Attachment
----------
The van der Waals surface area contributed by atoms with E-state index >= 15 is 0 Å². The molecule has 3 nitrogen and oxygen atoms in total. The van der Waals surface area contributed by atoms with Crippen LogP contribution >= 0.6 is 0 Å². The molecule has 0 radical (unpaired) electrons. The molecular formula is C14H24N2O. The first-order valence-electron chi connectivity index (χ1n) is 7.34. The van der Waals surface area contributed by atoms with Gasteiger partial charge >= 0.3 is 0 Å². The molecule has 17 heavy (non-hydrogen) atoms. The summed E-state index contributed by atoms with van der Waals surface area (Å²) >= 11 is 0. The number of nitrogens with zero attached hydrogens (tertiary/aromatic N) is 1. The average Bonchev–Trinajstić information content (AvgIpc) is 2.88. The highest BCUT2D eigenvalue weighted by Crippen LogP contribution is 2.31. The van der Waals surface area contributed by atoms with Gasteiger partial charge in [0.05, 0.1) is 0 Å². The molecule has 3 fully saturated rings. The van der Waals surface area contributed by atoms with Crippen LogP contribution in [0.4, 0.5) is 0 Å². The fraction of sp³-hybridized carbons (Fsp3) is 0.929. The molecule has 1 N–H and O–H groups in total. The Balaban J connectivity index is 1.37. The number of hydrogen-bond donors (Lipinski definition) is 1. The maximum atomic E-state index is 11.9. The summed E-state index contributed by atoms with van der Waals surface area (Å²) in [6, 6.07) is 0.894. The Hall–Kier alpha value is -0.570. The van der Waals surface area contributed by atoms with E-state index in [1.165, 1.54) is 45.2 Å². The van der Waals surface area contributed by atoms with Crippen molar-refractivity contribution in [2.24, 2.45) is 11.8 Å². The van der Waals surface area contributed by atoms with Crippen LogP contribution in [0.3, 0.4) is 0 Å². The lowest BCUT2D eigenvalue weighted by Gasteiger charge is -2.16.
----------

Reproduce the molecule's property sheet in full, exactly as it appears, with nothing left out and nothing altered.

The van der Waals surface area contributed by atoms with E-state index >= 15 is 0 Å². The molecule has 3 nitrogen and oxygen atoms in total. The van der Waals surface area contributed by atoms with Crippen LogP contribution >= 0.6 is 0 Å². The molecule has 0 radical (unpaired) electrons. The molecular formula is C14H24N2O. The first-order valence-electron chi connectivity index (χ1n) is 7.34. The van der Waals surface area contributed by atoms with Gasteiger partial charge >= 0.3 is 0 Å². The molecule has 17 heavy (non-hydrogen) atoms. The summed E-state index contributed by atoms with van der Waals surface area (Å²) >= 11 is 0. The number of nitrogens with zero attached hydrogens (tertiary/aromatic N) is 1. The average Bonchev–Trinajstić information content (AvgIpc) is 2.88. The highest BCUT2D eigenvalue weighted by Crippen LogP contribution is 2.31. The van der Waals surface area contributed by atoms with Gasteiger partial charge in [0.05, 0.1) is 0 Å². The molecule has 3 fully saturated rings. The van der Waals surface area contributed by atoms with Crippen LogP contribution in [0.4, 0.5) is 0 Å². The fraction of sp³-hybridized carbons (Fsp3) is 0.929. The molecule has 1 N–H and O–H groups in total. The Balaban J connectivity index is 1.37. The number of hydrogen-bond donors (Lipinski definition) is 1. The maximum atomic E-state index is 11.9. The summed E-state index contributed by atoms with van der Waals surface area (Å²) in [6, 6.07) is 0.894. The Hall–Kier alpha value is -0.570. The van der Waals surface area contributed by atoms with E-state index in [1.165, 1.54) is 45.2 Å². The van der Waals surface area contributed by atoms with Crippen molar-refractivity contribution in [2.24, 2.45) is 11.8 Å². The van der Waals surface area contributed by atoms with Crippen LogP contribution in [0.3, 0.4) is 0 Å². The lowest BCUT2D eigenvalue weighted by Gasteiger charge is -2.16.